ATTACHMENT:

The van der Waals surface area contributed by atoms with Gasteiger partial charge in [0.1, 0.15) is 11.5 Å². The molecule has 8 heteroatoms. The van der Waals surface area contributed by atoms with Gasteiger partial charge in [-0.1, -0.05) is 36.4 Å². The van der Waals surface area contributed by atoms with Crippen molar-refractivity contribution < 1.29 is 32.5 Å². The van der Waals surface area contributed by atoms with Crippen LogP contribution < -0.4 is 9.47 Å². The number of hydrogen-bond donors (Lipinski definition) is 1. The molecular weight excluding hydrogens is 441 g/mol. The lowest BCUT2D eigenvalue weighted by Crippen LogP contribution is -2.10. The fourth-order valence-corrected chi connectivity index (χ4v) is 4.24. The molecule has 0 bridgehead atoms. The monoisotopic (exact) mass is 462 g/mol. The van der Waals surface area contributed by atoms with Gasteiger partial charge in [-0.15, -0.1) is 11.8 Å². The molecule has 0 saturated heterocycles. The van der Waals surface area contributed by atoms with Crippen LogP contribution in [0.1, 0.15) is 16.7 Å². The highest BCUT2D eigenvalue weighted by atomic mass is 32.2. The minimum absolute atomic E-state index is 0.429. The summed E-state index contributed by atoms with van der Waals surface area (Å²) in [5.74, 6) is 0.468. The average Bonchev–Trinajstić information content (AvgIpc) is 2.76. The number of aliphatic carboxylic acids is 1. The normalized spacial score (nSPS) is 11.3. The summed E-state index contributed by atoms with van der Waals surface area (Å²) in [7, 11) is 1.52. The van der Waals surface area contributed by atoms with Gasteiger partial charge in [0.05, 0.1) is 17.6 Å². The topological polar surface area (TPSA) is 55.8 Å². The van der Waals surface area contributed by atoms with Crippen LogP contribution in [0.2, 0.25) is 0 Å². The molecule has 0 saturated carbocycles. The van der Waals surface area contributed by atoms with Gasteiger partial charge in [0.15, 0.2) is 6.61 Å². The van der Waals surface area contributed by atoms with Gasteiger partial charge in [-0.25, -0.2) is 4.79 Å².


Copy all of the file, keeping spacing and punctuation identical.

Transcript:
The van der Waals surface area contributed by atoms with Gasteiger partial charge in [0.1, 0.15) is 11.5 Å². The molecule has 8 heteroatoms. The van der Waals surface area contributed by atoms with Gasteiger partial charge in [-0.1, -0.05) is 36.4 Å². The van der Waals surface area contributed by atoms with Crippen molar-refractivity contribution < 1.29 is 32.5 Å². The van der Waals surface area contributed by atoms with Crippen LogP contribution < -0.4 is 9.47 Å². The number of hydrogen-bond donors (Lipinski definition) is 1. The molecular weight excluding hydrogens is 441 g/mol. The lowest BCUT2D eigenvalue weighted by Crippen LogP contribution is -2.10. The fourth-order valence-corrected chi connectivity index (χ4v) is 4.24. The molecule has 0 bridgehead atoms. The monoisotopic (exact) mass is 462 g/mol. The van der Waals surface area contributed by atoms with Gasteiger partial charge in [-0.15, -0.1) is 11.8 Å². The molecule has 0 saturated heterocycles. The van der Waals surface area contributed by atoms with Crippen LogP contribution in [0.1, 0.15) is 16.7 Å². The highest BCUT2D eigenvalue weighted by atomic mass is 32.2. The minimum absolute atomic E-state index is 0.429. The summed E-state index contributed by atoms with van der Waals surface area (Å²) in [5.74, 6) is 0.468. The average Bonchev–Trinajstić information content (AvgIpc) is 2.76. The number of aliphatic carboxylic acids is 1. The normalized spacial score (nSPS) is 11.3. The summed E-state index contributed by atoms with van der Waals surface area (Å²) in [7, 11) is 1.52. The van der Waals surface area contributed by atoms with Gasteiger partial charge in [0.05, 0.1) is 17.6 Å². The topological polar surface area (TPSA) is 55.8 Å². The van der Waals surface area contributed by atoms with Crippen LogP contribution in [0.2, 0.25) is 0 Å². The molecule has 0 saturated carbocycles. The van der Waals surface area contributed by atoms with Gasteiger partial charge in [0.15, 0.2) is 6.61 Å². The van der Waals surface area contributed by atoms with Gasteiger partial charge in [-0.25, -0.2) is 4.79 Å².